The Philippines seized a shipment of six rhinoceros horns on Friday, authorities said, adding to growing concerns over the country’s ports being used for illegal wildlife trafficking.
Weighing 8.5kg, the items from Mozambique arrived at the Manila port on Aug. 25, but were only inspected and discovered on Friday.
The rhinoceros horns were found buried inside about 300 sacks of cashew nuts, Philippine customs bureau chief Ruffy Biazon said.
Wildlife officials and an anti-trafficking campaigner said it was only the second time that Philippine authorities have intercepted a rhino horn shipment, with both believing they were intended for either Vietnam or China.
“The seizure of these rhinoceros horns today should serve as a warning to ill-minded traders that the Philippines is no place for them to indulge in their illicit trade,” Biazon said in a statement.
Huge demand in Asia, where some people believe pulverized horn can cure cancers or malaria, have led to hundreds of the large, plant-eating mammals being slaughtered by poachers every year in Africa.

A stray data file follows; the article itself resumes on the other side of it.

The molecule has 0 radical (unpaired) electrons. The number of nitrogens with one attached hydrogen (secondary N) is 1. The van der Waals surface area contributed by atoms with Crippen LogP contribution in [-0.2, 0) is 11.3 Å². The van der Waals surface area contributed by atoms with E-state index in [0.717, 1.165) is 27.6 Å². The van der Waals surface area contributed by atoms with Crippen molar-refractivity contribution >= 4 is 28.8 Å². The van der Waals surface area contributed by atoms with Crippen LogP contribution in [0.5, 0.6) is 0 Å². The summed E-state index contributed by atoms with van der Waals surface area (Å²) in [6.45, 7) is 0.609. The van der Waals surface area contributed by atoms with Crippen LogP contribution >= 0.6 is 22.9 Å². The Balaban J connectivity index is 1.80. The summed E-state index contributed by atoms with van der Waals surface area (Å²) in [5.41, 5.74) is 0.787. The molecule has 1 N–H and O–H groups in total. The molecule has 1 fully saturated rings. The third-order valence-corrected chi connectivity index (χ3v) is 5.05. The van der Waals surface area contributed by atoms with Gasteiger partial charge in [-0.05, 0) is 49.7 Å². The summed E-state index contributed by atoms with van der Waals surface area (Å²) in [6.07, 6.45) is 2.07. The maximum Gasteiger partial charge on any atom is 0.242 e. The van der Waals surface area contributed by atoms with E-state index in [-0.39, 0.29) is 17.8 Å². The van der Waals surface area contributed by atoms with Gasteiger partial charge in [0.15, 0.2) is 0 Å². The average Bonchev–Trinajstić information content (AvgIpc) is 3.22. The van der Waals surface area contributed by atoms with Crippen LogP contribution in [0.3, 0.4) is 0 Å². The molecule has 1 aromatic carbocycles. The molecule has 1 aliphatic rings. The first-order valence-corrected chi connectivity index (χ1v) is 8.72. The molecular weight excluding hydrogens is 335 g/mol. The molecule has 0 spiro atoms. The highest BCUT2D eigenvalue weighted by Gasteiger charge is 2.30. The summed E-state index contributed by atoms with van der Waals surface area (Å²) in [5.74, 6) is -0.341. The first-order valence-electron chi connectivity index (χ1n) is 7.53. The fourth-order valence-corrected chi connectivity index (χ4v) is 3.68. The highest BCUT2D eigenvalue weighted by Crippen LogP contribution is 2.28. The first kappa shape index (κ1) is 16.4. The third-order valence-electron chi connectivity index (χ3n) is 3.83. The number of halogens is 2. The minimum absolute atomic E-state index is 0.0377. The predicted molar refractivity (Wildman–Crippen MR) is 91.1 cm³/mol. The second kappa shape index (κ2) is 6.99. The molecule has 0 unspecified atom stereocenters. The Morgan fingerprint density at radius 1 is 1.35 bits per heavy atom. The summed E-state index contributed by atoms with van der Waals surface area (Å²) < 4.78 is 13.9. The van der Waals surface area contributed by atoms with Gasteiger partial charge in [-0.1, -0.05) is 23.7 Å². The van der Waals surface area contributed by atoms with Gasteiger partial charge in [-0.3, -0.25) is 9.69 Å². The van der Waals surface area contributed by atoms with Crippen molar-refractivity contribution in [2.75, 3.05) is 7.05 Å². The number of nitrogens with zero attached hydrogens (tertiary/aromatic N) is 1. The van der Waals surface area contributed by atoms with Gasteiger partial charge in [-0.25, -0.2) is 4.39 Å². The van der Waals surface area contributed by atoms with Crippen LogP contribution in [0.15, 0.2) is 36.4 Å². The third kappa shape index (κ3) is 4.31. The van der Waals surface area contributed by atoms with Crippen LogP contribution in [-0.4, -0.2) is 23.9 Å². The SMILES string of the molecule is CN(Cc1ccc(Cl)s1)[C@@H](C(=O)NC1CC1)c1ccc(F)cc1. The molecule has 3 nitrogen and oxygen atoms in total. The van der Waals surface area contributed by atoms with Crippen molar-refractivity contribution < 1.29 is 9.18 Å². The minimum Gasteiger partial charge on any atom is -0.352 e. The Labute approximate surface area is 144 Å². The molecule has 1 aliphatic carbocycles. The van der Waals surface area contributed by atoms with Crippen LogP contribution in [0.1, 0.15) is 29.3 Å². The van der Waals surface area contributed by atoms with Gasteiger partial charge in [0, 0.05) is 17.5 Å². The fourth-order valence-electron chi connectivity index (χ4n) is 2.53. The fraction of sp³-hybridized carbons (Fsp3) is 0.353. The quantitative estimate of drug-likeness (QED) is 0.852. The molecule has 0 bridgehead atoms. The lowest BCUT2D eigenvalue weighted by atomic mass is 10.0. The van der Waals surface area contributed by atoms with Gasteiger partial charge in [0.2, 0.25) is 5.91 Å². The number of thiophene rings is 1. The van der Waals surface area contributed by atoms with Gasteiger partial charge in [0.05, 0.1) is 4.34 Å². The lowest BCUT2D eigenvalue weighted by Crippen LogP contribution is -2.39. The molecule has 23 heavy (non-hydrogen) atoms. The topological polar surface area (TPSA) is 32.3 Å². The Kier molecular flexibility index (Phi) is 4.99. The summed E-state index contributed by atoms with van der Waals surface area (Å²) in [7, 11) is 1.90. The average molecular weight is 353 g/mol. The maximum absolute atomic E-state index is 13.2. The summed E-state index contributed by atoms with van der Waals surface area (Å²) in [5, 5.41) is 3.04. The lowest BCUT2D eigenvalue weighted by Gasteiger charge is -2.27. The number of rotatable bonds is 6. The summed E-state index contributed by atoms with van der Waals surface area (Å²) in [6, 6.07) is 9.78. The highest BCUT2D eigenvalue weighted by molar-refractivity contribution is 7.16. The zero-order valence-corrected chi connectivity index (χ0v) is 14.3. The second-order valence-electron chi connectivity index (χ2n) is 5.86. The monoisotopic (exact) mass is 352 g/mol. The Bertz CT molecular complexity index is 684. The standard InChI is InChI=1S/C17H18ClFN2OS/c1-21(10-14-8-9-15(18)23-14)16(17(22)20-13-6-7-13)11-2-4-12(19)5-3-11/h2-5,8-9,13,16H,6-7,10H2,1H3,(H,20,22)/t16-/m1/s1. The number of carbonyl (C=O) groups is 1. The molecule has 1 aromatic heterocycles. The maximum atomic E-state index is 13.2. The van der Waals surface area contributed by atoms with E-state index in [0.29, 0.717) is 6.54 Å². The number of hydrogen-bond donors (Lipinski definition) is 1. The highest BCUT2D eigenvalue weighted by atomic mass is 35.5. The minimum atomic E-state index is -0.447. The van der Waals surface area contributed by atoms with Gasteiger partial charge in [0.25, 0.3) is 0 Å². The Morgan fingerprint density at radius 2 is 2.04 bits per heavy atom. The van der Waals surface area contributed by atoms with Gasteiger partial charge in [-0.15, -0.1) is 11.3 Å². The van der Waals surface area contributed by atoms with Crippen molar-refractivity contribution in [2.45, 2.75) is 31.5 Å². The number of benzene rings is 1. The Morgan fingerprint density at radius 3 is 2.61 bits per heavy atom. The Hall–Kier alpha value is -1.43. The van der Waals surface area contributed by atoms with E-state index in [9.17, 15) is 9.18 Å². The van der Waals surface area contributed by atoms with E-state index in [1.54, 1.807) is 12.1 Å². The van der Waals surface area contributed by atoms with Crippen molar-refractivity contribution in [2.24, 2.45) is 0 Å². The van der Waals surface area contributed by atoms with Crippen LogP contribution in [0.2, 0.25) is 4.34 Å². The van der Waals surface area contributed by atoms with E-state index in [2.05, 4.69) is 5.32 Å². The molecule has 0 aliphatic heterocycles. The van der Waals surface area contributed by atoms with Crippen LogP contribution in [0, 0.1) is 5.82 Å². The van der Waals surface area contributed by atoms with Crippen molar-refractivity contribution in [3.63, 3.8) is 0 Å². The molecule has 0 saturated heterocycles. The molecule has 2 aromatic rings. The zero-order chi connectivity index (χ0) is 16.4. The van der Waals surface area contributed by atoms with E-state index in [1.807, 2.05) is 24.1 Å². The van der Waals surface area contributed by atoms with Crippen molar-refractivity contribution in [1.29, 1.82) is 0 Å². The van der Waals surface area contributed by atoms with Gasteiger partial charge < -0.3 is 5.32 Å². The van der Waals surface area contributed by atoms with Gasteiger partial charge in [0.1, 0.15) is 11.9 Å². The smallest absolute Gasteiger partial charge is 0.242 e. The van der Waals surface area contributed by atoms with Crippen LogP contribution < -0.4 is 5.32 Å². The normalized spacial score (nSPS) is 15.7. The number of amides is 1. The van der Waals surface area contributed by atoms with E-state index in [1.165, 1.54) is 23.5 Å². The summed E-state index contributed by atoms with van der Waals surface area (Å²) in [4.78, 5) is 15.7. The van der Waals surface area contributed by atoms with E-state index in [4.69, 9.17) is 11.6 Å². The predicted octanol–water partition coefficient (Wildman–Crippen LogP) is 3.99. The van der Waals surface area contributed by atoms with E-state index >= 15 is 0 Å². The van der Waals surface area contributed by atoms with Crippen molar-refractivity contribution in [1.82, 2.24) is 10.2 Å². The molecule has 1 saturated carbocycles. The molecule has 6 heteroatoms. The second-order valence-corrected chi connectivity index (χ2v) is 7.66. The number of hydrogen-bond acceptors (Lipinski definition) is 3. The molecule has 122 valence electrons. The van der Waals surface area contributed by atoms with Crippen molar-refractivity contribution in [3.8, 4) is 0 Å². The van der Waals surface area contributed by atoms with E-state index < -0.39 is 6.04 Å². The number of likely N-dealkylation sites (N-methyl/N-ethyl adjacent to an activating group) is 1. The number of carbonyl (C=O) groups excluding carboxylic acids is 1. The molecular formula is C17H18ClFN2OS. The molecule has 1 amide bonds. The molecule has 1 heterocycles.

The black rhinoceros is considered critically endangered, while the white rhinoceros is near-threatened.
The environment group World Wildlife Fund in July named China, Vietnam and Thailand as the worst offenders in fueling a global black market that is seeing record numbers of elephants and rhinos killed in Africa.
The seized horns would have commanded 47 million pesos (US$1.13 million) in the black market, Biazon said in a statement.
Steven Toledo, an official of the environment department’s wildlife enforcement section, said: “I believe they were intended for transshipment.”
No arrests have been made.
Chris Shepherd, deputy regional director for the global wildlife monitoring network TRAFFIC, said the only previous known smuggling through Manila was two years ago, when two white rhino horns were found among seized elephant tusks.
He said it was “very likely” more rhino horns were illicitly passing through Philippine ports, citing its growing reputation as a waypoint for large illegal shipments of Asian reptiles and other wildlife.
“The Philippines would not have been the end destination. It would have been Vietnam, and possibly China,” Shepherd said.
“There seems to have been a definite increase in enforcement efforts in the source countries, but we’re not seeing any definite actions in the consumer countries to shut the markets down,” he said.
Because of this, there are likely to be more rhinoceros slaughtered by poachers in Africa this year than the 448 killed last year.
So far this year, there have been 218 documented rhinoceros killings up to the end of July, he added.
“We need more help and effort in places like Manila or any major port used as a hub” for the illegal traffic, Shepherd said.